Fortunately I don’t have responsibility for cutting people open for a living, but I’m a demon touch-typist (yes, I do realise how lame that sounds compared to life saving surgical abilities). However the good level of hand eye coordination required for typing is bound to have been improved by my childhood goal to save Pac-Man’s life.

Pac-Man also taught me about multitasking. Pac-Man has to rush around, eat, avoid things that are out to get him and remember to get some fruit into his body every so often; which pretty much describes my usual day.

In some ways, Pac-Man is a bit of a female icon. Toru Iwatani, the inventor of the game, wanted to create something that women would enjoy. At the time, many of the games were violent war or space invader type games. Pac-Man was different and held much more of an appeal for women. Given that the aim of the game is for Pac-Man to outwit characters that want to bully him and ultimately take revenge, many women saw the attraction of the game.

In 2016 video games are much more popular and easily accessible than they were when I was young. The main negative effect of playing video games when I was a child was just trying to fill the time that it took your game to load up from a cassette tape. I’m pretty certain that you could start loading the game, get called downstairs by your mum for dinner, talk to your parents about what you learnt at school that day, moan that you don’t want to eat the carrots on your dinner plate, begrudgingly eat your carrots because you really want Angel Delight for pudding, eat your Angel Delight, return to the computer and still hear the damn thing whirring away trying to load.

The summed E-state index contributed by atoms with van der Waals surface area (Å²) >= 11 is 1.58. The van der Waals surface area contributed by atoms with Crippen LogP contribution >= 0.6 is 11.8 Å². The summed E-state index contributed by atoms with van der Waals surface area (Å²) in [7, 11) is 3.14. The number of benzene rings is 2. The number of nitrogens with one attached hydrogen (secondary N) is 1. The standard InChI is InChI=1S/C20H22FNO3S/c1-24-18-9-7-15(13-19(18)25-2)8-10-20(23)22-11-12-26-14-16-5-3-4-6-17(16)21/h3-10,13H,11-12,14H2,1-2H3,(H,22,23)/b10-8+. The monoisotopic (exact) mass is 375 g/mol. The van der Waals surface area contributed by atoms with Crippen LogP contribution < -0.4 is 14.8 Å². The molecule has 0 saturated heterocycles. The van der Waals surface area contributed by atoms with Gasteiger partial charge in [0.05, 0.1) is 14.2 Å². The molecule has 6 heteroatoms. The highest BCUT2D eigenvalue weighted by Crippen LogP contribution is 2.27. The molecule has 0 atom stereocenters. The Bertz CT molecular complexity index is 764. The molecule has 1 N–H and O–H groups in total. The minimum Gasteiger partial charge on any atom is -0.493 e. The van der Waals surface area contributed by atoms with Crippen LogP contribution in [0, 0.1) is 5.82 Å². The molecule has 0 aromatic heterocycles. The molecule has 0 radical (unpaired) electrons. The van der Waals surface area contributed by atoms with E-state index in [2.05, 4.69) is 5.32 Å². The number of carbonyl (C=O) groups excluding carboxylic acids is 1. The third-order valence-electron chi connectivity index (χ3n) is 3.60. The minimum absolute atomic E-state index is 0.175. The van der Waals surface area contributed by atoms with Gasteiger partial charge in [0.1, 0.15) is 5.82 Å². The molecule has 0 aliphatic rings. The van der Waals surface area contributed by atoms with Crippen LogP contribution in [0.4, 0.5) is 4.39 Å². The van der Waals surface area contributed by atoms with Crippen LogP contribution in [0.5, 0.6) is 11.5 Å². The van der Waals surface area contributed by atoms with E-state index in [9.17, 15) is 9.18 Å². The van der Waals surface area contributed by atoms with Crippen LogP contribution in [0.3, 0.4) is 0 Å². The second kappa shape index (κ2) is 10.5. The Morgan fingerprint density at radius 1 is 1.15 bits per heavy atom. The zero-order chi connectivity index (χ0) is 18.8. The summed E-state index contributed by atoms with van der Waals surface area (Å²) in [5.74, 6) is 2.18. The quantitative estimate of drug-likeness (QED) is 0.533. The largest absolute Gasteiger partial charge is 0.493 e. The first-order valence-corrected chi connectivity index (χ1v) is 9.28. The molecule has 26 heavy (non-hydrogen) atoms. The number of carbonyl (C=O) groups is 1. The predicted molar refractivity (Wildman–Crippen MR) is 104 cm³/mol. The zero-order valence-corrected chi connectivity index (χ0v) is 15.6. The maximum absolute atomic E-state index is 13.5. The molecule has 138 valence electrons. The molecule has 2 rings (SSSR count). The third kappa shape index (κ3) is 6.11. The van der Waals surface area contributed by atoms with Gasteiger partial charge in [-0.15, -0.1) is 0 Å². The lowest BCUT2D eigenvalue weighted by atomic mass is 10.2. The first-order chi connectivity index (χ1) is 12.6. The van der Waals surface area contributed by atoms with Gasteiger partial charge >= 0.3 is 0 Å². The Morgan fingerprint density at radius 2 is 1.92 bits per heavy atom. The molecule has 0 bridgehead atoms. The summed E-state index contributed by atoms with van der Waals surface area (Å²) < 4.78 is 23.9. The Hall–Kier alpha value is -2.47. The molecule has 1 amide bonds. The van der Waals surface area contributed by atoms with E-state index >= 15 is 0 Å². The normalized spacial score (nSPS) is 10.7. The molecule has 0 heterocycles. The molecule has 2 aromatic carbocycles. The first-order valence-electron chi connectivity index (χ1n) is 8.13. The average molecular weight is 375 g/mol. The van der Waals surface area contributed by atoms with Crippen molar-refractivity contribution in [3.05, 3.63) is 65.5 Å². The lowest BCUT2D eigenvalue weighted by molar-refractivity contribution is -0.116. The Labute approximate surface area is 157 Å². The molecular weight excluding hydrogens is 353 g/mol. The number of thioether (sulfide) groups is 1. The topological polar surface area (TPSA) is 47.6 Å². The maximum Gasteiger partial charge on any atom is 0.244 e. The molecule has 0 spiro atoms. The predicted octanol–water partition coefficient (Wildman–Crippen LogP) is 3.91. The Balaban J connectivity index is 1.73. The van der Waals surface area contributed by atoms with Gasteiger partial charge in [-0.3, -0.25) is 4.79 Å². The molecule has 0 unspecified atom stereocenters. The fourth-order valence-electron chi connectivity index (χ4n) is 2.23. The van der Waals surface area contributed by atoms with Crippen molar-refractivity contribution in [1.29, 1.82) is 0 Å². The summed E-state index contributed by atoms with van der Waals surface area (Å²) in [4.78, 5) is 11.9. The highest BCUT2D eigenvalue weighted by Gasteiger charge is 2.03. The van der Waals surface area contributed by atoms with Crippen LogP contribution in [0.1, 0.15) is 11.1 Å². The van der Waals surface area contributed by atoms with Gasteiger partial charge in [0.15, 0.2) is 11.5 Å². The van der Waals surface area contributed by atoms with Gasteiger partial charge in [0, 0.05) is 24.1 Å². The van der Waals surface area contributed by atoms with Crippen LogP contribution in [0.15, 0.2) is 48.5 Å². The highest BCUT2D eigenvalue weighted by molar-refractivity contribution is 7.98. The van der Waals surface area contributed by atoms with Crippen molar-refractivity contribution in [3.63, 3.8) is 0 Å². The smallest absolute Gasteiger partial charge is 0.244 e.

The media describe the main concern with video games nowadays as being the violence that games contain and argue that this has a detrimental impact on children by increasing aggression and aggressive behaviour. Luckily for me, Pac-Man and the ghosts were not known to drop the f-bomb and their simulated deaths were pretty underwhelming; Pac-Man makes a sad little noise and vanishes into thin air and the ghosts cart their body-less eyes back to their lair to be regenerated.

I did not always find playing Pac-Man an enjoyable experience. I recall once being very distressed and crying to my Mum because the four ghosts were ganging up on Pac-Man and I felt that four against one wasn’t fair, although had I known at the time that the ghosts in the video game had names and were called Blinky, Pinky, Inky and Clyde, I’d probably have liked them a little bit more.

My Mum, who is very wise, used my anguish at not being able to thwart Pac-Man’s enemies as an opportunity to teach me a valuable lesson: Life isn’t always fair. Sometimes you will not win first prize, sometimes people will stand in your way, sometimes circumstances will challenge you and sometimes people will be unkind to you. When this happens, like Pac-Man, you have to just keep moving around the maze, keep eating, keep doing your very best and if you work hard, you might just end up with a key and 5000 points.

Pac-Man: more than just a game.

pacman